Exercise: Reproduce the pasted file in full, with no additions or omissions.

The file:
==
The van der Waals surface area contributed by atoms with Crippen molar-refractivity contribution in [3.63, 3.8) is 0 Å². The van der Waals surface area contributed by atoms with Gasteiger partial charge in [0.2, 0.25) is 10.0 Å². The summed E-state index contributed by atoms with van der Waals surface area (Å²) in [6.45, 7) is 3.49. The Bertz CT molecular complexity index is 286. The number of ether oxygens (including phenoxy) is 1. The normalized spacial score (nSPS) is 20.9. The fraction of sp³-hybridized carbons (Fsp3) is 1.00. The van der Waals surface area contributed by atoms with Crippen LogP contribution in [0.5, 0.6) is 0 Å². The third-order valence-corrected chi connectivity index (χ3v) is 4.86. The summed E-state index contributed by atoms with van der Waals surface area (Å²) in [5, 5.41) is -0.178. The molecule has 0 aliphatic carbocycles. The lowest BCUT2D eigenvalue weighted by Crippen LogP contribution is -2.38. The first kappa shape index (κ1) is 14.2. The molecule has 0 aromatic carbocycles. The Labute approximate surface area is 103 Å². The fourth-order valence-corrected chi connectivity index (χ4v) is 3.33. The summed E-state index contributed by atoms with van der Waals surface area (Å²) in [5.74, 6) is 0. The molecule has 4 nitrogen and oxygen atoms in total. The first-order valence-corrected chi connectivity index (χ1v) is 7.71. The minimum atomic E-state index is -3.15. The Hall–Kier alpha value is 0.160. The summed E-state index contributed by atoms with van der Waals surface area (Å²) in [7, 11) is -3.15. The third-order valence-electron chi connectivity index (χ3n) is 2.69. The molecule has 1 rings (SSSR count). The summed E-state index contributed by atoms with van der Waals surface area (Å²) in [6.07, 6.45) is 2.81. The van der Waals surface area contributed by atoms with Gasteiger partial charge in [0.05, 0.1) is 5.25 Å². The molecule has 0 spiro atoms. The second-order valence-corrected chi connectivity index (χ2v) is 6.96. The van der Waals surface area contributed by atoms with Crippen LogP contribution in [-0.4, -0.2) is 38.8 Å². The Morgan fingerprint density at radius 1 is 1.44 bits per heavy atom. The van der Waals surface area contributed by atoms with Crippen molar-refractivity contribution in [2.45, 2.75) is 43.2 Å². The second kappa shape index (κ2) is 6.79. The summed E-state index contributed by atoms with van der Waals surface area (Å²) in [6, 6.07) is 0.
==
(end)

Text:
The van der Waals surface area contributed by atoms with Crippen molar-refractivity contribution in [3.63, 3.8) is 0 Å². The van der Waals surface area contributed by atoms with Gasteiger partial charge in [0.2, 0.25) is 10.0 Å². The summed E-state index contributed by atoms with van der Waals surface area (Å²) in [6.45, 7) is 3.49. The Bertz CT molecular complexity index is 286. The number of ether oxygens (including phenoxy) is 1. The normalized spacial score (nSPS) is 20.9. The fraction of sp³-hybridized carbons (Fsp3) is 1.00. The van der Waals surface area contributed by atoms with Crippen LogP contribution in [0.5, 0.6) is 0 Å². The third-order valence-corrected chi connectivity index (χ3v) is 4.86. The summed E-state index contributed by atoms with van der Waals surface area (Å²) in [5, 5.41) is -0.178. The molecule has 0 aliphatic carbocycles. The lowest BCUT2D eigenvalue weighted by Crippen LogP contribution is -2.38. The first kappa shape index (κ1) is 14.2. The molecule has 0 aromatic carbocycles. The Labute approximate surface area is 103 Å². The fourth-order valence-corrected chi connectivity index (χ4v) is 3.33. The summed E-state index contributed by atoms with van der Waals surface area (Å²) in [5.74, 6) is 0. The molecule has 4 nitrogen and oxygen atoms in total. The first-order valence-corrected chi connectivity index (χ1v) is 7.71. The minimum atomic E-state index is -3.15. The Hall–Kier alpha value is 0.160. The summed E-state index contributed by atoms with van der Waals surface area (Å²) in [7, 11) is -3.15. The third-order valence-electron chi connectivity index (χ3n) is 2.69. The molecule has 1 rings (SSSR count). The summed E-state index contributed by atoms with van der Waals surface area (Å²) in [6.07, 6.45) is 2.81. The van der Waals surface area contributed by atoms with Gasteiger partial charge in [0.05, 0.1) is 5.25 Å². The molecule has 0 spiro atoms. The second-order valence-corrected chi connectivity index (χ2v) is 6.96. The van der Waals surface area contributed by atoms with Crippen LogP contribution in [-0.4, -0.2) is 38.8 Å². The Morgan fingerprint density at radius 1 is 1.44 bits per heavy atom. The van der Waals surface area contributed by atoms with Crippen molar-refractivity contribution in [2.45, 2.75) is 43.2 Å². The second kappa shape index (κ2) is 6.79. The summed E-state index contributed by atoms with van der Waals surface area (Å²) in [6, 6.07) is 0.